For if a daughter kept in seclusion is a cause of sleeplessness to her father, his anxiety about her depriving him of sleep, where the fear is so great lest she should be childless, or pass the flower of her age (unmarried), or be hated (by her husband), Sirach 42:9 what will he suffer whose anxiety is not concerned with any of these things, but others far greater? For in this case it is not a man who is rejected, but Christ Himself, nor is this barrenness the subject merely of reproach, but the evil ends in the destruction of the soul; for every tree, it is said, which brings not forth good fruit, is hewn down and cast into the fire. Matthew 3:10 And for one who has been repudiated by the divine Bridegroom, it is not sufficient to receive a certificate of divorce and so to depart, but she has to pay the penalty of everlasting punishment. (On the Priesthood, III.17)
Again: our natural parents, should their children come into conflict with any men of high rank and great power in the world, are unable to profit them: but priests have reconciled, not rulers and kings, but God Himself when His wrath has often been provoked against them.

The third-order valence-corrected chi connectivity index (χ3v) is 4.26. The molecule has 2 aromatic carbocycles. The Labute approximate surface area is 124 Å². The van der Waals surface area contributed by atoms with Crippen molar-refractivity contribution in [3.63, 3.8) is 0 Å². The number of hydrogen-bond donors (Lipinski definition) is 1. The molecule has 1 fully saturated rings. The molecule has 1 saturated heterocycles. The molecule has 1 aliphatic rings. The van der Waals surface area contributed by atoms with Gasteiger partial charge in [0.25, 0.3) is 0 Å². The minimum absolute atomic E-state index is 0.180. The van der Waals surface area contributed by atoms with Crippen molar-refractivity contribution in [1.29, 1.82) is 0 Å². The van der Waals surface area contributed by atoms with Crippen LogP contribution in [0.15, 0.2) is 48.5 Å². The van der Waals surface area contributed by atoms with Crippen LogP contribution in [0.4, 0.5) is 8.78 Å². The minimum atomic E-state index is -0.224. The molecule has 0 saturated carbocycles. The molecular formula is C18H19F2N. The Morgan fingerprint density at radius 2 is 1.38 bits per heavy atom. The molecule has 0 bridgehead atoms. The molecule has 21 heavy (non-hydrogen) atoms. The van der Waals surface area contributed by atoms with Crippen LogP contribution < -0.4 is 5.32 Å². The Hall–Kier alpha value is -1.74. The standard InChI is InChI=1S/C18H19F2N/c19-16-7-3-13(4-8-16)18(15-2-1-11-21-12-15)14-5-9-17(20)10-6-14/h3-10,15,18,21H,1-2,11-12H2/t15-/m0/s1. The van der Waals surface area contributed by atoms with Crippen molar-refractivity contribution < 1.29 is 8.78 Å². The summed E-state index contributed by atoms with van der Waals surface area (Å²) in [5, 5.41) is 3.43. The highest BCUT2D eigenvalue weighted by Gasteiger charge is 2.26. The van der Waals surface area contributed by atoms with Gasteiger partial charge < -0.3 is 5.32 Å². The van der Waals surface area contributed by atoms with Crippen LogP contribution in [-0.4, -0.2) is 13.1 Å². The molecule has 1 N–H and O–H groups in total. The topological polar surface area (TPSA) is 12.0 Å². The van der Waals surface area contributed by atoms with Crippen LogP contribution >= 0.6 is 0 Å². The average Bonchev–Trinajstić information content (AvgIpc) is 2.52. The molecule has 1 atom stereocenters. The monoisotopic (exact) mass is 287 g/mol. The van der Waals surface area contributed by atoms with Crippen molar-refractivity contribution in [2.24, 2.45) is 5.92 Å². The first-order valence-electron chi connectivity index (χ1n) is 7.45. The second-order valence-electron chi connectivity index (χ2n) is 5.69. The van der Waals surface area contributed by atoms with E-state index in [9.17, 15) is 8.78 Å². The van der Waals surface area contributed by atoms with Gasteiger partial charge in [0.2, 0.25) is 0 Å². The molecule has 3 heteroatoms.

Well! After this will any one venture to condemn me for arrogance? For my part, after what has been said, I imagine such religious fear will possess the souls of the hearers that they will no longer condemn those who avoid the office for arrogance and temerity, but rather those who voluntarily come forward and are eager to obtain this dignity for themselves. For if they who have been entrusted with the command of cities, should they chance to be wanting in discretion and vigilance, have sometimes destroyed the cities and ruined themselves in addition, how much power think you both in himself and from above must he need, to avoid sinning, whose business it is to beautify the Bride of Christ? (ibid, III.6)